Being the parent of a child with special needs isn’t something anyone plans for. As parents, no matter what our child’s disability is, we are in a club; we have a special unspoken bond. Though our kids may have completely different things going on, we still get it. We all understand each other’s struggles, the sleepless nights, the endless doctor’s visits, and difficulty in social situations. We can laugh about the crazy hoops we had to jump through just to get out of the house in the morning, cry together about our kids being left out, or cry happy tears together when they are finally included. Every parent wants what is best for their child. Every parent hopes that their children will have friends, and succeed in school. Special needs parents want these things too, and work tirelessly to ensure our kids have every opportunity any other child would have. We spend hours upon hours in therapy with our kids, advocating for our children who can’t speak for themselves, and spend way more time worrying about their futures than maybe is even healthy. Being a special needs parent is hard, really hard. There are times you feel like you are barely keeping your head above the water, just getting through the week. There are also moments of absolute pure joy, watching your child do something you never thought they would, or when you get a fleeting messy chocolate covered kiss.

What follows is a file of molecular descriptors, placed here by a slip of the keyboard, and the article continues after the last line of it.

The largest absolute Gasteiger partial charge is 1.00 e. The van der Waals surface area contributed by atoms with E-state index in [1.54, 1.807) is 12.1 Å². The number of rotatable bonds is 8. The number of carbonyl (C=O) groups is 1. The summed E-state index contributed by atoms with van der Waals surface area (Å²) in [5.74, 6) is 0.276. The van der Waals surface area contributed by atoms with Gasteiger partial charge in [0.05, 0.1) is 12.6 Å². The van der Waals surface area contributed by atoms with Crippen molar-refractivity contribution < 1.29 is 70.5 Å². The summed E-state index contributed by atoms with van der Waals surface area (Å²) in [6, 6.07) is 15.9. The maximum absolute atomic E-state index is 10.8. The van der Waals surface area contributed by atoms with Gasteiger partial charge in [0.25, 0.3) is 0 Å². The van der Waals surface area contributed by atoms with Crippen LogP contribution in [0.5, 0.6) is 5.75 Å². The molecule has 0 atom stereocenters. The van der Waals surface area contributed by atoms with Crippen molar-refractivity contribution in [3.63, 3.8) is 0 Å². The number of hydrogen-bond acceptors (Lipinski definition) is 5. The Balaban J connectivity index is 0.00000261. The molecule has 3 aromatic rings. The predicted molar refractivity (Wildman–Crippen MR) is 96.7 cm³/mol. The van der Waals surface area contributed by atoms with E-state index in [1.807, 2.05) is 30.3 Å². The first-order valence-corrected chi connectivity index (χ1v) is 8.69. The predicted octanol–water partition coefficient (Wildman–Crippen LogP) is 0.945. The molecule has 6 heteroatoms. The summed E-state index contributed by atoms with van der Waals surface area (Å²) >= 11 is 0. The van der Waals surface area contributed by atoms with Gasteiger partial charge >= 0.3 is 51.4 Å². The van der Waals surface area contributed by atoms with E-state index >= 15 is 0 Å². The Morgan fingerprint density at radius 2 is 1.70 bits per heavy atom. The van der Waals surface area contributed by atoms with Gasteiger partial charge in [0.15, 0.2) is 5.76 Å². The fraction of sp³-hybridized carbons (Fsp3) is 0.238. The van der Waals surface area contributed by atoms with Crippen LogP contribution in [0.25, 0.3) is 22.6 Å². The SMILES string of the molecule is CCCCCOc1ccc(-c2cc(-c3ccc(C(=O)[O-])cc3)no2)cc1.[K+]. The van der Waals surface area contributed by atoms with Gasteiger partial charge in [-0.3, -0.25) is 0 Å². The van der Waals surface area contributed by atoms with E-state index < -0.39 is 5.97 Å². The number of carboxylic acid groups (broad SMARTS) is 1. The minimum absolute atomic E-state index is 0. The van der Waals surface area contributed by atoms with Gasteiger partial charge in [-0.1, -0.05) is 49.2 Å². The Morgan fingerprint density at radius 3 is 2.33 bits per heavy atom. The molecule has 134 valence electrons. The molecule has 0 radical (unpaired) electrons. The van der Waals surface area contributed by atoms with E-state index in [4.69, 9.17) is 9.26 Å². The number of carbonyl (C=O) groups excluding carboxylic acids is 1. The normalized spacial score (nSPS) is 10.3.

I saw this picture scrolling through Instagram the other day and I couldn’t get it out of my head. It perfectly embodied something that has been on my mind for a while.
Autism is a pervasive developmental disability, not a physical disability, and it isn’t always apparent or obvious in every person on the spectrum. I sometimes find myself thinking, “It would be so much easier if people could just tell by looking at Nixon that he has Autism.” Because if there were some kind of physical marker for Autism, I wouldn’t have to exhaust myself constantly explaining to people that Nixon has Autism and that’s why he is doing this differently, or that is why he can’t do that. Don’t get me wrong; I am so grateful for my physically perfect, healthy son. I wouldn’t trade his health for the world, nor would I trade Nixon’s Autism, but the judgmental stares and endless apologies do get taxing, and we’ve got a long road ahead of us.